Alice Warde

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Goldfields Involvement, 1854

Post 1854 Experiences

In the News

Proudly claiming to have been the first white child born at Eureka, and to be the oldest surviving native of Ballarat. Mrs. Alice Eureka Warde has just celebrated her 80th birthday (says the Melbourne Herald). "The first gold rush," she told in interviewer, "began the year before I was born, and I was 16 months old at the time of the famous riots. Shots penetrated the tent where my mother sat on the floor nursing me, while the rest of the family tried to protect us. Bullets tore the canvas, but none of us was hit." With a smile she produced a tattered blue ribbon. "My Eureka Stockade badge," she announced. A gold brooch of quaint design was made from a nugget found by her father. "Many a dish, of gold I have panned myself," she said." "My mother often used to pull up roots of grass with gold nuggets clinging to the earth. Gold was easily found and easily spent. "There were no banks. We had to wait for the escort, and in the mean time buried our gold in bottles under the floor of the tent. We were at tacked several times by armed white men, but my father was used to dealing with blacks, and was not to be robbed by whites. He always proved a match for them." In 1857 Mrs. Warde's father moved to Windermere, and then to Gippsland, still gold-mining. In Gippsland for years,' said Mrs. Warde, with a reminiscent, shudder, "my sisters and I lived in dread of Ned Kelly all the time he was out. He had a number of relatives hear us in Gippsland, and we never knew when the Kellys would walk into the kitchen. We were always told never to incense them, but, fortunately we did not meet Ned after all. "It is no wonder the modern girl is a little irresponsible," Mrs. Warde added. "She does not have the train ing we had. We had to be the men of the house when the men were away. I remember how the gun was held over my shoulder for me to practise shooting until I was old enough to shoot for myself. "The orders were, when the men were away, to shoot any strange man who came within a certain distance of the camp. But I never had to shoot."[1]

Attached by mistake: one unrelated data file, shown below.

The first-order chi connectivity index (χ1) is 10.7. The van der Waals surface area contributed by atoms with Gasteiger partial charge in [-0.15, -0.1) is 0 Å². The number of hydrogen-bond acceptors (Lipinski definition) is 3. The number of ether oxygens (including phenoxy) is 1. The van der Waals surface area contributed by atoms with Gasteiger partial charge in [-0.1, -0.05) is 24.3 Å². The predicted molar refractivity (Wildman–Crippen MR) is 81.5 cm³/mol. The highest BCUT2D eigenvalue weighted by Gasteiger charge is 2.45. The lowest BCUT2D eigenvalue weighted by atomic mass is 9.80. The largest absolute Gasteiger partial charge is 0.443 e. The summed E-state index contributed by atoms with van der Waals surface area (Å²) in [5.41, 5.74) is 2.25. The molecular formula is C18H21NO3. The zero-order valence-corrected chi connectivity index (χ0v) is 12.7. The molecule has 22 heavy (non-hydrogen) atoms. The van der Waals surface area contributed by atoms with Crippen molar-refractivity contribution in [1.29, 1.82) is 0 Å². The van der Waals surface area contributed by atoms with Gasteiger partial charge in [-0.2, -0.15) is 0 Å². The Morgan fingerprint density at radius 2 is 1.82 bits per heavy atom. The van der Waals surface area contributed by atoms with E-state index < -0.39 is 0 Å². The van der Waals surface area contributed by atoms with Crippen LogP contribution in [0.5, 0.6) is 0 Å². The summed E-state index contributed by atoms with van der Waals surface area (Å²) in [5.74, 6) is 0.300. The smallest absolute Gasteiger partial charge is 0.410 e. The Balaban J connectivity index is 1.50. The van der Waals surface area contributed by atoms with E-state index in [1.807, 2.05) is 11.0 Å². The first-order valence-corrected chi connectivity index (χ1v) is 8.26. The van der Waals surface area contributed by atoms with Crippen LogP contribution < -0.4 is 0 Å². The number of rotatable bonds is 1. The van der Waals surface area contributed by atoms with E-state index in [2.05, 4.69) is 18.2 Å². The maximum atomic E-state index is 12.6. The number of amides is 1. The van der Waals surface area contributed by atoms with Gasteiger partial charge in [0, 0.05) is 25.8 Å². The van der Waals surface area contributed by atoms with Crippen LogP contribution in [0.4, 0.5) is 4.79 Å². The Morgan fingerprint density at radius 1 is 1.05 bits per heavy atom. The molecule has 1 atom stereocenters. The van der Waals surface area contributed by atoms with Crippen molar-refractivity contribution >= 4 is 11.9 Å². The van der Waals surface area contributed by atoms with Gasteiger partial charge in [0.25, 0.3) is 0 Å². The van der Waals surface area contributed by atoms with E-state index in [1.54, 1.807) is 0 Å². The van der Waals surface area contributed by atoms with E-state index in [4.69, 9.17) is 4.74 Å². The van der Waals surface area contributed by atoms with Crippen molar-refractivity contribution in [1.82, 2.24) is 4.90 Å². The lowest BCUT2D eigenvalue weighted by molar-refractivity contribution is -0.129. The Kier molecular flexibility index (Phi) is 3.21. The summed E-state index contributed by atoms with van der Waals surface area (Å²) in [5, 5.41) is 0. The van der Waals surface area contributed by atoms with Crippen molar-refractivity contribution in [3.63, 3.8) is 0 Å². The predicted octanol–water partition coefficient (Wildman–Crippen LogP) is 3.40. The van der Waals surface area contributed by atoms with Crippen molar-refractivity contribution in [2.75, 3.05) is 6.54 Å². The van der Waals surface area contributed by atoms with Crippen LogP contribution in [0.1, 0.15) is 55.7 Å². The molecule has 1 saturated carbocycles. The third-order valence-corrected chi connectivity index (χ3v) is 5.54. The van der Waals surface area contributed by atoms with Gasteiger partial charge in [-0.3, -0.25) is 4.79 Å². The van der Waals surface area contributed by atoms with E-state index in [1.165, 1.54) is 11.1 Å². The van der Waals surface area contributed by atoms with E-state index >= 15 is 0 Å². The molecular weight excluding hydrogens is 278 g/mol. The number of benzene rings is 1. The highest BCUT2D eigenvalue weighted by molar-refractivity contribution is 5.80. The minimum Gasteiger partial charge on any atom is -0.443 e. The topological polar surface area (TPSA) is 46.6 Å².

Eureka's First White Child 88th BIRTHDAY CELEBRATED Mrs. Alice Eureka Warde, who claims to be the first white child born at Eureka, Ballarat, attained her 88th birthday on Sunday last. Her birth-place was very near the famous Eureka Stockade where the riots occurred when she was 17 months' old. Mrs. Ward is an aunt of Mr. "Tiny" Mays, of Bairnsdale.[2]

MRS. ALICE EUREKA WARDE The death occurred at the Bairnsdale Benevolent Home on Sunday last of Mrs. Alice Eureka Warde, aged" 90 years. She was believed to be the first white child born at Ballarat in 1852. In 1858 her parents moved to Stratford, where she subsequently married Mr. Reuben Warde, and lived at Stratford, Maffra and Bairnsdale.[3]

Mrs Alice Warde celebrated her 85th birthday at the home of her nephew Mr Wolfendon Mays Bairnsdale. She was the first white child born at Eureka. Among her possessions is a Eureka Stockade badge which she received as a memento of the stockade riot in 1854.[4]

See also

Further Reading


  1. Kyogle Examiner, 04 October 1932.
  2. Gippsland Times, 8 August 1940.
  3. Gippsland Times, 1 October 1942.
  4. The Argus, 31 July 1937.

External links

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Caption, Reference.